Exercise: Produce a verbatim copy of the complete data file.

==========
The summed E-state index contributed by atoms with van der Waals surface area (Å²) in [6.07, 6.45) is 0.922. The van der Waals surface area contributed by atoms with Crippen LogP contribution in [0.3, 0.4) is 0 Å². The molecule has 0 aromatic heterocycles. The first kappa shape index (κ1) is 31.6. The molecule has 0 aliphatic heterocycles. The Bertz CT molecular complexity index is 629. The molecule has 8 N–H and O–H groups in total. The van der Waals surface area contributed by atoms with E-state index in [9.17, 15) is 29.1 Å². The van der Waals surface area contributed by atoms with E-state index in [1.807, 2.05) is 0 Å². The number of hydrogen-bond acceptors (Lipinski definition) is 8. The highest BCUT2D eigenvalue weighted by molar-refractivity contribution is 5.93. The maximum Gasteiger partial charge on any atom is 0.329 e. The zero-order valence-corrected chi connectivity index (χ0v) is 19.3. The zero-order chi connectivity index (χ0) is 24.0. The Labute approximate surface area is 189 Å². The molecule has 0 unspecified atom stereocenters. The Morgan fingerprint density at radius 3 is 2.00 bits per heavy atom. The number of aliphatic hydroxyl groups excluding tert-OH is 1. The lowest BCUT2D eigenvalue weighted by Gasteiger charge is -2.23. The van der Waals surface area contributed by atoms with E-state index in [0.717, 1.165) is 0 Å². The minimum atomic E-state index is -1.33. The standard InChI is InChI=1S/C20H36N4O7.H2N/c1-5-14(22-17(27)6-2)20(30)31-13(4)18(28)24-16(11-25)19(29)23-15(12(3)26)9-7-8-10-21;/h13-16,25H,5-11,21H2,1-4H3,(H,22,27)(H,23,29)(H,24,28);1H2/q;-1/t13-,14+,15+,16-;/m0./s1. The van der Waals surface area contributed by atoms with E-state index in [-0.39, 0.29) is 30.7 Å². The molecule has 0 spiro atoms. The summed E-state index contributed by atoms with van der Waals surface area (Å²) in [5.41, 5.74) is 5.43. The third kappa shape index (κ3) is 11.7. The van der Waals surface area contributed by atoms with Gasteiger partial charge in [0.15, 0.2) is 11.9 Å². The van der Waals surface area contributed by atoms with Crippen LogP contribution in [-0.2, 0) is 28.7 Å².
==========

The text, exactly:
The summed E-state index contributed by atoms with van der Waals surface area (Å²) in [6.07, 6.45) is 0.922. The van der Waals surface area contributed by atoms with Crippen LogP contribution in [0.3, 0.4) is 0 Å². The molecule has 0 aromatic heterocycles. The first kappa shape index (κ1) is 31.6. The molecule has 0 aliphatic heterocycles. The Bertz CT molecular complexity index is 629. The molecule has 8 N–H and O–H groups in total. The van der Waals surface area contributed by atoms with E-state index in [9.17, 15) is 29.1 Å². The van der Waals surface area contributed by atoms with E-state index in [1.807, 2.05) is 0 Å². The number of hydrogen-bond acceptors (Lipinski definition) is 8. The highest BCUT2D eigenvalue weighted by molar-refractivity contribution is 5.93. The maximum Gasteiger partial charge on any atom is 0.329 e. The zero-order valence-corrected chi connectivity index (χ0v) is 19.3. The zero-order chi connectivity index (χ0) is 24.0. The Labute approximate surface area is 189 Å². The molecule has 0 unspecified atom stereocenters. The Morgan fingerprint density at radius 3 is 2.00 bits per heavy atom. The number of aliphatic hydroxyl groups excluding tert-OH is 1. The lowest BCUT2D eigenvalue weighted by Gasteiger charge is -2.23. The van der Waals surface area contributed by atoms with E-state index in [0.717, 1.165) is 0 Å². The minimum atomic E-state index is -1.33. The standard InChI is InChI=1S/C20H36N4O7.H2N/c1-5-14(22-17(27)6-2)20(30)31-13(4)18(28)24-16(11-25)19(29)23-15(12(3)26)9-7-8-10-21;/h13-16,25H,5-11,21H2,1-4H3,(H,22,27)(H,23,29)(H,24,28);1H2/q;-1/t13-,14+,15+,16-;/m0./s1. The van der Waals surface area contributed by atoms with E-state index in [-0.39, 0.29) is 30.7 Å². The molecule has 0 spiro atoms. The summed E-state index contributed by atoms with van der Waals surface area (Å²) in [5.41, 5.74) is 5.43. The third kappa shape index (κ3) is 11.7. The van der Waals surface area contributed by atoms with Gasteiger partial charge in [0.15, 0.2) is 11.9 Å². The van der Waals surface area contributed by atoms with Crippen LogP contribution in [-0.2, 0) is 28.7 Å².